Unsurprisingly, the Regulations continue to prohibit foreign investors and enterprises from engaging in any online publishing services in China. In earlier regulations, the SAPPRFT already made clear that foreign investors were not allowed to operate any online games in China in any manner. After issuing the Regulations, the SAPPRFT further eliminates the use of any alternative arrangement to circumvent such restrictions, including the VIE (“Various Interest Entity”) structure which has been widely adopted in other foreign-investment-sensitive sectors. The Regulations also require prior approval from SAPPRFT if any License holder cooperates with foreign investors in online publishing services.

  1. Prior Approval for Foreign Online Games

The Regulations require entities to obtain SAPPRFT’s approval, on a case-by-case base, before publishing any online games. Most foreign online games are handled by one individual entity, taking care of both the publication and the operation. It is also appropriate if the “publishing entity” and the “operating entity” are separate. According to SAPPRFT’s guidelines, the “publishing entity” shall take on the major responsibility of reviewing and supervising the game. Such publishing entity must hold relevant publishing license issued by the SAPPRFT. The “operating entity” shall be responsible for the commercial operation of the game (including making the game available to players through network) and it must have an ICP License (“Internet Content Provider License”) from the MIIT.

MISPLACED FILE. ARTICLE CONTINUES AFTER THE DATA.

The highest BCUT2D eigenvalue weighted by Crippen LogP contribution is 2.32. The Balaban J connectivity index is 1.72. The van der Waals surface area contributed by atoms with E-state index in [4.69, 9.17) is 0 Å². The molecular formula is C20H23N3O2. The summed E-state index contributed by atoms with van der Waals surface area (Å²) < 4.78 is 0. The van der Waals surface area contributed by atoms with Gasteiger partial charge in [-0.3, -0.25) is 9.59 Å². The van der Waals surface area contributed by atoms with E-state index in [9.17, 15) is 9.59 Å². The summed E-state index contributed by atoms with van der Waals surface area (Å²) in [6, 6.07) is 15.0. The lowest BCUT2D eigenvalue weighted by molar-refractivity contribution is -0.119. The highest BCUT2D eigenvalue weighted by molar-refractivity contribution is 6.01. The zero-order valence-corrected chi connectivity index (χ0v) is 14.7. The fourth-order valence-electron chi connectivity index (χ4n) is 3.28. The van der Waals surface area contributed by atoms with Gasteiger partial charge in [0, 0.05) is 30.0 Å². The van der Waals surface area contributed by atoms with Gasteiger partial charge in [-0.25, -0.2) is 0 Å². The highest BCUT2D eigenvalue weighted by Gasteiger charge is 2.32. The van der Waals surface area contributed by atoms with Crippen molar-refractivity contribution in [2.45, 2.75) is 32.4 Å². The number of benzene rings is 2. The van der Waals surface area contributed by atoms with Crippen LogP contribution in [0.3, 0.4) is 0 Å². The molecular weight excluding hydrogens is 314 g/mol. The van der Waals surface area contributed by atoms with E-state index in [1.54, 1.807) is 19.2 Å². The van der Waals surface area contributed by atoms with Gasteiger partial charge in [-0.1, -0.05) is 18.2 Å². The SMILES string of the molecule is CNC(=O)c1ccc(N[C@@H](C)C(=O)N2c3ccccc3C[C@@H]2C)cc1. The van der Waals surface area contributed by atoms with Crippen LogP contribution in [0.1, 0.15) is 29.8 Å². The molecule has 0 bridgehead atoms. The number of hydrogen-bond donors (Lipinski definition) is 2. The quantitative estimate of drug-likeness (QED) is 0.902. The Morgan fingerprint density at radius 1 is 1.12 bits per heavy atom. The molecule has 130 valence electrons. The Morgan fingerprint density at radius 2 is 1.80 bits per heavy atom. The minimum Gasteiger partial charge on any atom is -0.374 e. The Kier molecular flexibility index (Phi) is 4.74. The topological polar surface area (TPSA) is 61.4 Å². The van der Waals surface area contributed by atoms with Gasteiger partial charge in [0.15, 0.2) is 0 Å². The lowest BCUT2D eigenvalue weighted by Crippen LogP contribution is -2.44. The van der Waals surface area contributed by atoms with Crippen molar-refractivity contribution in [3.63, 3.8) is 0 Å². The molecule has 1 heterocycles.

SAPPRFT’s latest list of “Imported Online Games Approved in 2016” shows that games with separated “publishing entity” and “operating entity” have no difficulties receiving approval. Based on our informal consultation, the SAPPRFT has no plan to change such practice in the near future. However, strict interpretation of the Regulations might lead to a different result. That is, the “publishing entity” only supervises the content of the game, while the “operating entity,” who does not necessarily hold a License, is the party that actually makes the games available to the public. Whether the SAPPRFT would adopt a strict interpretation of the Regulations in the future remains unclear.